You Are What You Eat
Imagine a doctor prescribing all the foods you should avoid lest you end up with premature maladies of the cardiovascular system:
Trail nutrition means cramming as much of those foods as you possibly can into your belly. And when that’s full, carry on cramming up to your neck, your cheeks, the peak of your head!
I’m talking about things like the infamous Jumbo Honey Bun, which is 23% fat, most of it saturated, providing 85% of the recommended daily allowance of saturated fat when stuffed into the mouth on bleary-eyed mornings!
I’m talking about bagels slathered with mayonnaise or peanut butter!
I’m talking about tablespoons of oil added to instant ramen or mashed potatoes!
There’s a theme here, something I learned intellectually in school, but which my body didn’t fully grasp until pressed on the trail – fat is the most calorifically dense foodstuff.
Carbs and protein have 4 calories per gram, while fat has 9, giving more than twice the calorie bang for the weight. Of course, man cannot live on fat alone.
Carbs, particularly simple carbs, provide ready access to energy for the long climbs, and protein allows muscles to regenerate and heal during rest. Recommendations vary, but generally suggest 45-55% carbs, 35-40% fats, and 10-15% protein for a thru-hike.
For me, a typical breakfast is 4 small packets of instant oats, 2 packets of breakfast protein powder, and a tablespoon of coconut oil. One of my backpack’s hip pockets has 8 snacks for the day’s hiking, typically 2 protein bars, 4 candy bars (Snickers are a hiker favorite, but I like Paydays just as much), and 2 pop-tarts.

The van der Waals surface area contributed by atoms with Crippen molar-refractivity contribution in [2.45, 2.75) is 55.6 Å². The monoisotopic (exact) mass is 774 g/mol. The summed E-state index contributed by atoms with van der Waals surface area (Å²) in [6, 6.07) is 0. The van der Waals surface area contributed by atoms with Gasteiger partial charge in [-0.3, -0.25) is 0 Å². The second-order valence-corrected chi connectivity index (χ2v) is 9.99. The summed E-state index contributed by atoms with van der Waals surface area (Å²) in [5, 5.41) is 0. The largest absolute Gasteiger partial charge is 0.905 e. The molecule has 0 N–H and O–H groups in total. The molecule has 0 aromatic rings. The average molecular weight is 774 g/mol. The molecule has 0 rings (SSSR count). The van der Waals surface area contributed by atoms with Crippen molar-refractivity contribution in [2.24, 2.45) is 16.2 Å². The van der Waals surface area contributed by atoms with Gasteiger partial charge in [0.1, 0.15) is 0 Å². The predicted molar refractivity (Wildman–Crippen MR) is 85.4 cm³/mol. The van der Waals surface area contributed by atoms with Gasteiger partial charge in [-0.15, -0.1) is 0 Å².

Lunch is one large tortilla with mayo and cheese, and another with peanut butter and trail mix. Dinner is instant mashed potatoes with a tablespoon of olive oil, perhaps more mayo, and a packet of tuna.
The picture below is of 5-days worth of food. My food bag is by far the heaviest thing in my backpack, so it goes right near the bottom where the weight is better distributed to my hips.
Off the trail, in “real” life, I’m vegetarian, almost vegan. I decided to add tuna to my trail diet to ensure that I got enough protein. Without that, after long miles of hiking, your body can start to self-cannibalize. A tell-tale sign of this is sweat that begins to smell like ammonia. I prefer my sweat to smell like wet dog – fortunately most of the time I am on my own!
Nutrition on the trail is invaluably aided by “trail magic.” At trailheads and gaps with road access, hikers will often come across some good soul who has set up a table with foods and drinks for free. These, and the big-hearted folks who prepare them, are potent tonics for the body and mind. A big thank you to all the trail magicians whose enchantments I have tasted.
While I have to make an effort to stay appropriately fed on the trail, I am never in danger of truly going hungry. The same cannot be said for many people in Zimbabwe.
I know from seeing ZANE in operation how some of the funds raised are spent on a highly nutritious supplement that does wonders for people on the edge of malnutrition and starvation.
I have seen children transformed from listless, gray, too tired to move, to bright eyes, sunny smiling and kicking around a homemade football.
I have seen old folk suddenly come alive again and discover the joy of social engagement – all in only a few short weeks through the use of the supplement but – of course – it has to paid for.
I would like to think that my hike might draw attention to the wonderful work ZANE is doing in Zimbabwe and prompt people to support this amazing cause.
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